The Congressional approval rating among Americans has plunged to just six percent, according to a Rasmussen Reports survey. Sixty-four percent of Americans cite Congress’ performance as poor, and 41 percent said they disapprove of the way the representative from their congressional district is handling his or her job. Since the beginning of 2011, Congressional approval hasn’t inched higher than 24 percent. And in the 2012 election, nearly half of Americans--93 million eligible citizens, or about 40 percent--didn’t vote.
The decrease in civic engagement and growing political apathy is causing a plunge in Americans’ optimism about the system that represents them. In a 2011 Pew Research Center survey, 69 percent of Americans said politicians don't care what average Americans think, and 72 percent said that, once politicians are elected, they lose touch with voters. Representatives are tasked with being the voice of the people, but too many Americans believe their voice isn’t being heard.
The root of the problem is politicians at the federal, state, and local levels are ignoring technological advancements that could help them to do their job better: namely, mobile devices.
Americans now have access to a wide breadth of tools that allow them to instantly communicate, share Web links, organize activism efforts, create discussion boards, participate in polls, create e-petitions, and connect on social media. The national conversation is happening on these mobile devices, but politicians haven’t caught up. Most legislators still require constituents to leave a message with their staffers, find time to attend a public meeting, or send an email--one that will likely go unanswered--to make their stance known. Legislators are wasting time and resources on outdated strategies for polling public opinion, ignoring the fact that a better platform is already under their noses.
While the White House has made some efforts to engage with citizens via the mobile Web, we’ve seen little policy changes as a result. The White House’s We The People e-petition site now requires 100,000 signatures to warrant a response, up from just 5,000 in 2011. President Obama has held Twitter town halls, but the platform hasn’t been used to gather data or create discussions -- instead, citizen questions are carefully chosen beforehand, allowing for a one-way conversation.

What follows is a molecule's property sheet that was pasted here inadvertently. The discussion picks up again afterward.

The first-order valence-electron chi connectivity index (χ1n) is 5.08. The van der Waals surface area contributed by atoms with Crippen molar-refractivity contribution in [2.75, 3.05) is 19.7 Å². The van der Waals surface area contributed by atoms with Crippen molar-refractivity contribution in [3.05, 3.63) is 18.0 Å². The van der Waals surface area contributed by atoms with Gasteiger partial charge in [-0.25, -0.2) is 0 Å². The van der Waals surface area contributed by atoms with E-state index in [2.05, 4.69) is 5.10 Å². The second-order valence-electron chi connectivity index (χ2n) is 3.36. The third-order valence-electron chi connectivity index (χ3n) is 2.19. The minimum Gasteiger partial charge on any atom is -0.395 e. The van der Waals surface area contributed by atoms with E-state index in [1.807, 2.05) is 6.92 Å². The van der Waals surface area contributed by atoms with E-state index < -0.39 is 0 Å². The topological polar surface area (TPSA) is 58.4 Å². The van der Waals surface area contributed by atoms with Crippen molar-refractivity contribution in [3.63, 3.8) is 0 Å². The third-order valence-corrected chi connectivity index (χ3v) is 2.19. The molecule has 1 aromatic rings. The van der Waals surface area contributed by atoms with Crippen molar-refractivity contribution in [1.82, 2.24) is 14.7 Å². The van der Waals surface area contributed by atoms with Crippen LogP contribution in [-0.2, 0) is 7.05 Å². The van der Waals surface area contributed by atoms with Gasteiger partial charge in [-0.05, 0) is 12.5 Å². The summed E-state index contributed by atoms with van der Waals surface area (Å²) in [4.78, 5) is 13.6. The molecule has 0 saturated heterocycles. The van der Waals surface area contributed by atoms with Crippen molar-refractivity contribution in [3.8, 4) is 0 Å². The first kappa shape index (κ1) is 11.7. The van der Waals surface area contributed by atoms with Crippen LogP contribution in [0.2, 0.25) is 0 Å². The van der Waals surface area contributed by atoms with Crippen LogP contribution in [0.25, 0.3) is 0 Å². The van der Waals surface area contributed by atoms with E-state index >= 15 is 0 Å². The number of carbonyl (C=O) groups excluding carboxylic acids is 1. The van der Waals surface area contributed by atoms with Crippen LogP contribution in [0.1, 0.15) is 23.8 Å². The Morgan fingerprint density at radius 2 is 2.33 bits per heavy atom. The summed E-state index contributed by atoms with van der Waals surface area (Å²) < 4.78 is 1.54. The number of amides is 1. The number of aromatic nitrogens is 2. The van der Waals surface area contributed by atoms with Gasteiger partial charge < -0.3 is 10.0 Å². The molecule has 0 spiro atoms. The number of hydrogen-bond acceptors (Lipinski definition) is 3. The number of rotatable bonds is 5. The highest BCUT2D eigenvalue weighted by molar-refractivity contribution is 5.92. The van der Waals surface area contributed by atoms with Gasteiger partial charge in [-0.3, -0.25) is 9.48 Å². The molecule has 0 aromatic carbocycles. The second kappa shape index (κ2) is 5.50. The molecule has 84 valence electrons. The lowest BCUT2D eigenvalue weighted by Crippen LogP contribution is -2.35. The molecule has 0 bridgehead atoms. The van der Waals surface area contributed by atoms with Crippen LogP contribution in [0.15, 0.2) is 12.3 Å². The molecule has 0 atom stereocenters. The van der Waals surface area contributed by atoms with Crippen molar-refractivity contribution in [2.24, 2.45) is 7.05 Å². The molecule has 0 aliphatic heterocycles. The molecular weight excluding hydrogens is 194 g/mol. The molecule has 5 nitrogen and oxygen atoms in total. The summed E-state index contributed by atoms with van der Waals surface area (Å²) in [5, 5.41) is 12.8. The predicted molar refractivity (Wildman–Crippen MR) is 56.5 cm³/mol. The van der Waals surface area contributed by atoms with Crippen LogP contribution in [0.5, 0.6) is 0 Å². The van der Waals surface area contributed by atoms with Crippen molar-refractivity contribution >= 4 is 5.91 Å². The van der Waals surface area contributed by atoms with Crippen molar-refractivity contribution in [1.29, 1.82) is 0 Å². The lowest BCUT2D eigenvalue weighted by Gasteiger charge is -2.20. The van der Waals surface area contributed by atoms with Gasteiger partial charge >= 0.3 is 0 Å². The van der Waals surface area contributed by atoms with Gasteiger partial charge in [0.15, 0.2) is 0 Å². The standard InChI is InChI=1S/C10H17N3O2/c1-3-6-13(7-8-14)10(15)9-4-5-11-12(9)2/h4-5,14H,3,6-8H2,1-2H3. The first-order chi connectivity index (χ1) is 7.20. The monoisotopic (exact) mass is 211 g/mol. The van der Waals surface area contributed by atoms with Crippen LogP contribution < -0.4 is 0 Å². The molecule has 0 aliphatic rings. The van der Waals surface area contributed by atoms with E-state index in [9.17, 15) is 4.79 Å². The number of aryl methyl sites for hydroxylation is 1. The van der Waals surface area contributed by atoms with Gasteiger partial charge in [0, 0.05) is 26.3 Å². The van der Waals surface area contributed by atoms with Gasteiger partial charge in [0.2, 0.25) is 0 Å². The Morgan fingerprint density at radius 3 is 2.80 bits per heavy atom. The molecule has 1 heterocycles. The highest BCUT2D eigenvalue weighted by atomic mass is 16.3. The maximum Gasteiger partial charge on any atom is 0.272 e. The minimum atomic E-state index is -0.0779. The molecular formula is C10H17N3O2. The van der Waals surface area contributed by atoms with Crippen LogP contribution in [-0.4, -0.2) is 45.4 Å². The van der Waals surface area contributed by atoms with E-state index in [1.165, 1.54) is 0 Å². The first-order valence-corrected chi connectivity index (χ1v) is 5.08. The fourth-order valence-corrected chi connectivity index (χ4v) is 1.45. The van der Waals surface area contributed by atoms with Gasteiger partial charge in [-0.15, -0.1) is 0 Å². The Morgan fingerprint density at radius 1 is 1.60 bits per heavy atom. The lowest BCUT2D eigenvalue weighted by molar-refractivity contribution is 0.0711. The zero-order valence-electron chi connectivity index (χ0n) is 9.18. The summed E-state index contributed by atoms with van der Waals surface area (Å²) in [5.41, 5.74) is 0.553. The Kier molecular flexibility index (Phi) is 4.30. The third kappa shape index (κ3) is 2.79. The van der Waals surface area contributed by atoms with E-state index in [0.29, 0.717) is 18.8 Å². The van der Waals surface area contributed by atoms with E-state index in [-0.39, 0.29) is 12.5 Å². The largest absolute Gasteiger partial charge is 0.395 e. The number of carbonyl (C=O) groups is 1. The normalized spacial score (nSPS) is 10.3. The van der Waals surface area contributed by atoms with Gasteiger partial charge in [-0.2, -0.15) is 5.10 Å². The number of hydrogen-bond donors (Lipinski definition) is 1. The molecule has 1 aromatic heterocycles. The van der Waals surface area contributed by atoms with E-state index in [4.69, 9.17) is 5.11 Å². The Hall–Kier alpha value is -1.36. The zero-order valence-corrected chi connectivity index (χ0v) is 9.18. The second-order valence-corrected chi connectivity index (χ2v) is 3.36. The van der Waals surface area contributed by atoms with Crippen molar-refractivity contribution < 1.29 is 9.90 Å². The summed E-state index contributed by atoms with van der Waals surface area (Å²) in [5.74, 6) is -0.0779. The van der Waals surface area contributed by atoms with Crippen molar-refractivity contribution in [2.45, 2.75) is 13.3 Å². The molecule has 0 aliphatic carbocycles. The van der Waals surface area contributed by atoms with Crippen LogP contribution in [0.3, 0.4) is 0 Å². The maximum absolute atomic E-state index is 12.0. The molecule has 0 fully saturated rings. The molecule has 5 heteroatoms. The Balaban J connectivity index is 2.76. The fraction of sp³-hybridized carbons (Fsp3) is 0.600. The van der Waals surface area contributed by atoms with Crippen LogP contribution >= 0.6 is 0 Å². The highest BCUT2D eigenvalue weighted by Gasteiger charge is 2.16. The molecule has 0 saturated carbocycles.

But some communities are finally harnessing the power of mobile devices to pool citizen opinions. The city of Austin, Texas, for example, has worked with my company to create an online portal to fuel civic engagement. Speak Up, Austin! now has more than 2,000 registered users participating in discussions, sharing policy ideas and commenting on key issues. More than 50 ideas brainstormed by the public are now in action, and 23 have been fully implemented in the city. Overall, more than 800 ideas have been generated from community members, and the city has gathered 5,280 votes and 1,055 comments. Citizens are using mobile devices to quickly and easily start discussions -- and it's resulting in real change.
If legislators want to show they’re listening, they can’t stick to their outdated methods of taking questions, having staffers answer phone calls, or expecting citizens to attend meetings. Citizens can now be invited to participate openly in debates and policy ideas using tools they already have in the palms of their hands.
As mobile devices continue to spread throughout the country, legislators’ strategies for fueling civic engagement must change. Legislators no longer have any excuse to keep citizens out of the legislative process -- and it’s time they show us they’re listening.
Spengler is the CEO and co-founder of Granicus, an award-winning cloud applications provider for government transparency, efficiency, and citizen participation.